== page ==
IOC releases 50-page rights strategy months after Beijing Olympics

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GENEVA — The IOC on Friday approved its human rights strategy, completing a years-long process, months after the Beijing Olympics looked at how sport engages with the record of a host country on discrimination and civil liberties.

The 50-page Olympic document guided by UN principles was also released a week after outgoing UN human rights chief Michelle Bachelet released a report that China’s detention of ‘Uyghurs and other ethnic groups could be a crime against humanity.

The International Olympic Committee’s rights framework comes more than two years after it took up recommendations in a report co-authored by Bachelet’s predecessor, Prince Zeid Ra’ad Al Hussein of Jordan.

“The framework will fundamentally shape the working practices of the IOC, the Olympics and the Olympic Movement, ensuring that human rights are respected in their respective roles,” the Olympic body said Friday after of a meeting of the board of directors.

These remit have generally limited the IOC’s ability or willingness to engage with host countries beyond specific sporting issues such as event organization and venue preparation.

Ahead of the Beijing Olympics – amid scrutiny of China’s treatment of its Uyghur people, the suppression of democratic rights in Hong Kong and the case of tennis player Peng Shuai – IOC President Thomas Bach , insisted that it was a sports body and not a “world government.”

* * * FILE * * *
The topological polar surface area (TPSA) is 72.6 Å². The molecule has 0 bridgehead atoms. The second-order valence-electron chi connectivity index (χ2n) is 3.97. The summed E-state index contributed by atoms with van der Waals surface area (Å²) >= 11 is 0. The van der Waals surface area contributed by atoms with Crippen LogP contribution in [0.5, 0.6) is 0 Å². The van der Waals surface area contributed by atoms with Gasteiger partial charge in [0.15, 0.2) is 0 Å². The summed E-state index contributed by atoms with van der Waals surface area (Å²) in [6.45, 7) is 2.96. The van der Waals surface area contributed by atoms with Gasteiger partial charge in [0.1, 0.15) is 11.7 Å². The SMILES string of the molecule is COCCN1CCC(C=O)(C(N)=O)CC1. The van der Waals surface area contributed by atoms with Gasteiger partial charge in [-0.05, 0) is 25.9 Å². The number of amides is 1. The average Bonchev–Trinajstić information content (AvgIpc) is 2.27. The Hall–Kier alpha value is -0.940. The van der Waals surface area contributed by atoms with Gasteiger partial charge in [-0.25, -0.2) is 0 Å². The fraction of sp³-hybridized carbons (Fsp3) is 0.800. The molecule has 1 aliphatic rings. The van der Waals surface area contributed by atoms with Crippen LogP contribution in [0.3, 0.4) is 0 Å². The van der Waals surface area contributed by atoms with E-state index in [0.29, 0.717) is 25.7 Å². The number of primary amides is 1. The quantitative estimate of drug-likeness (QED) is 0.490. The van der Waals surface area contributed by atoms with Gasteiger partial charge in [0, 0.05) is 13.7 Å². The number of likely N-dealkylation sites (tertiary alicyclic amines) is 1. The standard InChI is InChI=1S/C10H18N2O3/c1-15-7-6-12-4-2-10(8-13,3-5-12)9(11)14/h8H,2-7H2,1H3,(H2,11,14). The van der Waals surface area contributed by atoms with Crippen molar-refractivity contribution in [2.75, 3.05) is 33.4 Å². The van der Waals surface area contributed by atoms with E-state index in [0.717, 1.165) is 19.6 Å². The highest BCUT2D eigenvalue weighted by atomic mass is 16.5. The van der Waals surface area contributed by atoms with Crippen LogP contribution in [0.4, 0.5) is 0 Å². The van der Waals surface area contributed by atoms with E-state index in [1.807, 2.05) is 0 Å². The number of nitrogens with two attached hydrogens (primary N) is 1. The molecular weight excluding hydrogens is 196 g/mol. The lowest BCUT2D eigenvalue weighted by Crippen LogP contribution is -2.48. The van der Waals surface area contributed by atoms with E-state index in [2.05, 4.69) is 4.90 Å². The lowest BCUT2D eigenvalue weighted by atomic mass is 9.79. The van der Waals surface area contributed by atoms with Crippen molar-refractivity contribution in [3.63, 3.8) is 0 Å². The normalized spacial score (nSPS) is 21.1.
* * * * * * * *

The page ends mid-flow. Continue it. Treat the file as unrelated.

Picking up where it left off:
Asked about Bachelet’s report on Friday, Bach said the IOC was working with sports officials in China to “ensure that all obligations of the host city contract are met.”

Bach also declined to speculate when asked what impact the rights strategy might have on the selection of hosts for the Olympics in 2034 or later. Sports officials in Saudi Arabia have said hosting the Olympics is an “ultimate goal” for the kingdom.

“Which countries are we talking about? What will be the conditions in those countries by then?” Bach replied. “It’s just speculation, so we can’t get into that.”

The IOC has a calmer decade ahead with Olympic hosts chosen in France, Italy, the United States and Australia after the relatively turbulent run-in of the Beijing Winter Games.

Beyond host country policy, the IOC’s commitment to human rights also aims to ensure safe and inclusive sport, including for transgender athletes, and to improve athlete representation.

Athlete activist groups have long suggested that the IOC consults too closely in favoring athletes endorsed by official Olympic stakeholders over more independent voices.


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